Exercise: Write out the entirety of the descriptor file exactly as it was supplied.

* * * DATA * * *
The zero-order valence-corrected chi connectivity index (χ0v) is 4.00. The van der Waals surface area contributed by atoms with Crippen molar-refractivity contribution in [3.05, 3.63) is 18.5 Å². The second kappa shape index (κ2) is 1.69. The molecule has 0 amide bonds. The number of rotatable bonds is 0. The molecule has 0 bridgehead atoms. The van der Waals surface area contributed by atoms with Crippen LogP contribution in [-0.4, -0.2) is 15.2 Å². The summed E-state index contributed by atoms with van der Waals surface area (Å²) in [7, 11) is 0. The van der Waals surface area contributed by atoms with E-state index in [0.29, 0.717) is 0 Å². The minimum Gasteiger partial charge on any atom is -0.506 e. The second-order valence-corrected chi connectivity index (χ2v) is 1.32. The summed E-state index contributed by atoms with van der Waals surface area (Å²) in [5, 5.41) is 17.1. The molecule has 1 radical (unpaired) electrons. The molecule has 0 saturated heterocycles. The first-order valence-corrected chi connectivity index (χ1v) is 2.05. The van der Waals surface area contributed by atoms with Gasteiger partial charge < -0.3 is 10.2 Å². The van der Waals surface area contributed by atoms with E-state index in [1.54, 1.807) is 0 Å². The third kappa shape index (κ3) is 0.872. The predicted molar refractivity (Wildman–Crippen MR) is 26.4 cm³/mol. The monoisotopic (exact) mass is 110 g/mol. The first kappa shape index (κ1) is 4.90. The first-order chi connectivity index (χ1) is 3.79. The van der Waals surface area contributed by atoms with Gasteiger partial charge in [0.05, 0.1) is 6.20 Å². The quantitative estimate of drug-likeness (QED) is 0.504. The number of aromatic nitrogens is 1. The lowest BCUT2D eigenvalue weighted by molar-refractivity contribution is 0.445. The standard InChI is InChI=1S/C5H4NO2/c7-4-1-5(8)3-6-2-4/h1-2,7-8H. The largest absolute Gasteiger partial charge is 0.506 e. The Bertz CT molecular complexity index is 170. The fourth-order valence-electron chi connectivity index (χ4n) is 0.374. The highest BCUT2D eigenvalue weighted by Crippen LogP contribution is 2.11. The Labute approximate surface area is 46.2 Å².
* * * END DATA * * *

The zero-order valence-corrected chi connectivity index (χ0v) is 4.00. The van der Waals surface area contributed by atoms with Crippen molar-refractivity contribution in [3.05, 3.63) is 18.5 Å². The second kappa shape index (κ2) is 1.69. The molecule has 0 amide bonds. The number of rotatable bonds is 0. The molecule has 0 bridgehead atoms. The van der Waals surface area contributed by atoms with Crippen LogP contribution in [-0.4, -0.2) is 15.2 Å². The summed E-state index contributed by atoms with van der Waals surface area (Å²) in [7, 11) is 0. The van der Waals surface area contributed by atoms with E-state index in [0.29, 0.717) is 0 Å². The minimum Gasteiger partial charge on any atom is -0.506 e. The second-order valence-corrected chi connectivity index (χ2v) is 1.32. The summed E-state index contributed by atoms with van der Waals surface area (Å²) in [5, 5.41) is 17.1. The molecule has 1 radical (unpaired) electrons. The molecule has 0 saturated heterocycles. The first-order valence-corrected chi connectivity index (χ1v) is 2.05. The van der Waals surface area contributed by atoms with Gasteiger partial charge < -0.3 is 10.2 Å². The van der Waals surface area contributed by atoms with E-state index in [1.54, 1.807) is 0 Å². The third kappa shape index (κ3) is 0.872. The predicted molar refractivity (Wildman–Crippen MR) is 26.4 cm³/mol. The monoisotopic (exact) mass is 110 g/mol. The first kappa shape index (κ1) is 4.90. The first-order chi connectivity index (χ1) is 3.79. The van der Waals surface area contributed by atoms with Gasteiger partial charge in [0.05, 0.1) is 6.20 Å². The quantitative estimate of drug-likeness (QED) is 0.504. The number of aromatic nitrogens is 1. The lowest BCUT2D eigenvalue weighted by molar-refractivity contribution is 0.445. The standard InChI is InChI=1S/C5H4NO2/c7-4-1-5(8)3-6-2-4/h1-2,7-8H. The largest absolute Gasteiger partial charge is 0.506 e. The Bertz CT molecular complexity index is 170. The fourth-order valence-electron chi connectivity index (χ4n) is 0.374. The highest BCUT2D eigenvalue weighted by Crippen LogP contribution is 2.11. The Labute approximate surface area is 46.2 Å².